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Political (in)stability of social security reform

Author

Listed:
  • Krzysztof Makarski

    () (Group for Research in Applied Economics (GRAPE)
    Warsaw School of Economics
    Narodowy Bank Polski)

  • Joanna Tyrowicz

    (Group for Research in Applied Economics (GRAPE)
    University of Warsaw
    Institut für Arbeitsrecht und Arbeitsbeziehungen in der Europäischen Union (IAAEU)
    Institute of Labor Economics (IZA))

Abstract

We analyze the political stability social security reforms which introduce a funded pillar (a.k.a. privatizations). We consider an economy populated by overlapping generations, which introduces a funded pillar. This reform is efficient in Kaldor-Hicks sense and has political support. Subsequently, agents vote on abolishing the funded system and replacing it with the pay-as-you-go scheme, i.e. “unprivatizing” the pension system. We show that even if abolishing the system reduces welfare in the long run, the distribution of benefits across cohorts along the transition path implies that “unprivatizing” social security is always politically favored. This suggests that property rights definition over retirement savings may be of crucial importance for determining the stability of retirement systems with a funded pillar.

Suggested Citation

  • Krzysztof Makarski & Joanna Tyrowicz, 2017. "Political (in)stability of social security reform," GRAPE Working Papers 14, GRAPE Group for Research in Applied Economics.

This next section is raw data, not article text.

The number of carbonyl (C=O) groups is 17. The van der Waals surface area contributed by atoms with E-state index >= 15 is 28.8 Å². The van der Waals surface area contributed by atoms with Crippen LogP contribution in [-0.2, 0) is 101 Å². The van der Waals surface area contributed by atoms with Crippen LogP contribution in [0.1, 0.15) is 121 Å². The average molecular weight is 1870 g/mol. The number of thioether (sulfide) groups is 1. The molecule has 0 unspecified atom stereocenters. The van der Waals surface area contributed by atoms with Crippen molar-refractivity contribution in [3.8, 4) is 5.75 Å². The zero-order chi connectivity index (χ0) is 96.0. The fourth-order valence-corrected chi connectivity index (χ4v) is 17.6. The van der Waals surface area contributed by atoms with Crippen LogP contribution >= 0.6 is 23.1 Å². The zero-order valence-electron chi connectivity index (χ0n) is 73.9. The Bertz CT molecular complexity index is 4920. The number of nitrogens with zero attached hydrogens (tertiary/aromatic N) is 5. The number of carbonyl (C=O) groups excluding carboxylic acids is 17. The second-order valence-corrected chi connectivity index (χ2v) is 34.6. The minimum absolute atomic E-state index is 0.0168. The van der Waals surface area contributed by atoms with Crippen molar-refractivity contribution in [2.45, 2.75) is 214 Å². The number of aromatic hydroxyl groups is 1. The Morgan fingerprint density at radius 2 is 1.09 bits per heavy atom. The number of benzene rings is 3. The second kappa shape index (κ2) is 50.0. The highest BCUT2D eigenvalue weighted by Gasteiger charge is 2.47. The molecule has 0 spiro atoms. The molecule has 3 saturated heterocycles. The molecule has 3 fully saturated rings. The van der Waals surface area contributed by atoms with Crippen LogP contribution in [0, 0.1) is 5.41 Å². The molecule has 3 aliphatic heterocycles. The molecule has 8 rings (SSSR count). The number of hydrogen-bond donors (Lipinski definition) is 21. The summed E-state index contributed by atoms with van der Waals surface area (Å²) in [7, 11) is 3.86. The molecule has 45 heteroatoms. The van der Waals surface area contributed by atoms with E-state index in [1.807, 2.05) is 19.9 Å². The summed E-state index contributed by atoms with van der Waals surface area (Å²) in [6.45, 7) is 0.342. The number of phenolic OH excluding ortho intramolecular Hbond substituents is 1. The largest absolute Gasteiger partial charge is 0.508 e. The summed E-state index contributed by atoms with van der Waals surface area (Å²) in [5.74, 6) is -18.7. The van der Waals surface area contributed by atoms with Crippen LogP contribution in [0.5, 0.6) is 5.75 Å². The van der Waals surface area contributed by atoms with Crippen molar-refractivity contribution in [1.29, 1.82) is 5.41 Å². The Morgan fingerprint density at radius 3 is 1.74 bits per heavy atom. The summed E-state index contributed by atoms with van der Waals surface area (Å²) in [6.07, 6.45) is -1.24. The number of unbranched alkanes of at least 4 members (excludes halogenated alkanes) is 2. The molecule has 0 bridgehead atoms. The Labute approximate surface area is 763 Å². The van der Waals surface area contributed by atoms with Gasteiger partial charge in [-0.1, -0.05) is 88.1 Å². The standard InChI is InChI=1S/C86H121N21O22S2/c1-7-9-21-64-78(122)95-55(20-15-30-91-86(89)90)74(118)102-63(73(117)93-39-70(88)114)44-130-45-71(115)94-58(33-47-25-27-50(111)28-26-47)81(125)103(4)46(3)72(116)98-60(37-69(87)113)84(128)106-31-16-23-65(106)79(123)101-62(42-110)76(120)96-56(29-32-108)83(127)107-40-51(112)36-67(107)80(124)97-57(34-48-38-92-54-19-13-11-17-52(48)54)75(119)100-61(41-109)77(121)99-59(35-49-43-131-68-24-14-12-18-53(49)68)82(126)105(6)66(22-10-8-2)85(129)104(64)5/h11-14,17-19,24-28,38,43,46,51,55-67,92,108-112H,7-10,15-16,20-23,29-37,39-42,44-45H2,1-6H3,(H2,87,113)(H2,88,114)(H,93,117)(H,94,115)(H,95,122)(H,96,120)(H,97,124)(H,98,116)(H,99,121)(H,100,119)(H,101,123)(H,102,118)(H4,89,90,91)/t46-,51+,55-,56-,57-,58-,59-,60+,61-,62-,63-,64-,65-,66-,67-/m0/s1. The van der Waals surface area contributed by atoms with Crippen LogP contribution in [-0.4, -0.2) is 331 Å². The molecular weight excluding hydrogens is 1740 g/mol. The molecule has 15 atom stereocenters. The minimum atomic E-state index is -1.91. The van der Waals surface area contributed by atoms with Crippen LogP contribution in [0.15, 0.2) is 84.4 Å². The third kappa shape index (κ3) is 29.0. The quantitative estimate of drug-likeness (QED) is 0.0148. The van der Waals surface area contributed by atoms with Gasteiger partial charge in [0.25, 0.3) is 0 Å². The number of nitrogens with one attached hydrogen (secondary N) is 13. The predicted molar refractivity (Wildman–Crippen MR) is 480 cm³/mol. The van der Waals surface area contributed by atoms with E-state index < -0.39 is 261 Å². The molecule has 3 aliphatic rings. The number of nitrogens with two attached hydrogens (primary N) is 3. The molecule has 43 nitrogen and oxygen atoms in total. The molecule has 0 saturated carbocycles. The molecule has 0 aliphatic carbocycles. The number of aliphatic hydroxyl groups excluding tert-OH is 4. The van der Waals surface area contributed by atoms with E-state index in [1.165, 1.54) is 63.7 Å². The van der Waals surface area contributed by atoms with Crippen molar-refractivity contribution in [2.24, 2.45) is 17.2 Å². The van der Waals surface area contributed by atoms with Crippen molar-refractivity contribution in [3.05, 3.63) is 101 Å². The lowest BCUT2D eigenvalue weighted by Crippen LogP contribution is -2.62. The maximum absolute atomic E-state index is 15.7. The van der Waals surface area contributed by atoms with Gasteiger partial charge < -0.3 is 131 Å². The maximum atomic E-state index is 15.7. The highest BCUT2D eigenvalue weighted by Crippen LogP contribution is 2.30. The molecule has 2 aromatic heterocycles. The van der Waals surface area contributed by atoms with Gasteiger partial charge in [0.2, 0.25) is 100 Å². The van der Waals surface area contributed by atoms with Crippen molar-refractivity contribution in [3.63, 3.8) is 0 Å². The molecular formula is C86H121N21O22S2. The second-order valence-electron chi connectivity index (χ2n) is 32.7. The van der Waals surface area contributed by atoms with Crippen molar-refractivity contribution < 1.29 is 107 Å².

• Handle: RePEc:fme:wpaper:14
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    References listed on IDEAS

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    More about this item

    Keywords

    majority voting; pension system reform; welfare;

    JEL classification:

    • H55 - Public Economics - - National Government Expenditures and Related Policies - - - Social Security and Public Pensions
    • D72 - Microeconomics - - Analysis of Collective Decision-Making - - - Political Processes: Rent-seeking, Lobbying, Elections, Legislatures, and Voting Behavior
    • C68 - Mathematical and Quantitative Methods - - Mathematical Methods; Programming Models; Mathematical and Simulation Modeling - - - Computable General Equilibrium Models
    • E17 - Macroeconomics and Monetary Economics - - General Aggregative Models - - - Forecasting and Simulation: Models and Applications
    • E27 - Macroeconomics and Monetary Economics - - Consumption, Saving, Production, Employment, and Investment - - - Forecasting and Simulation: Models and Applications

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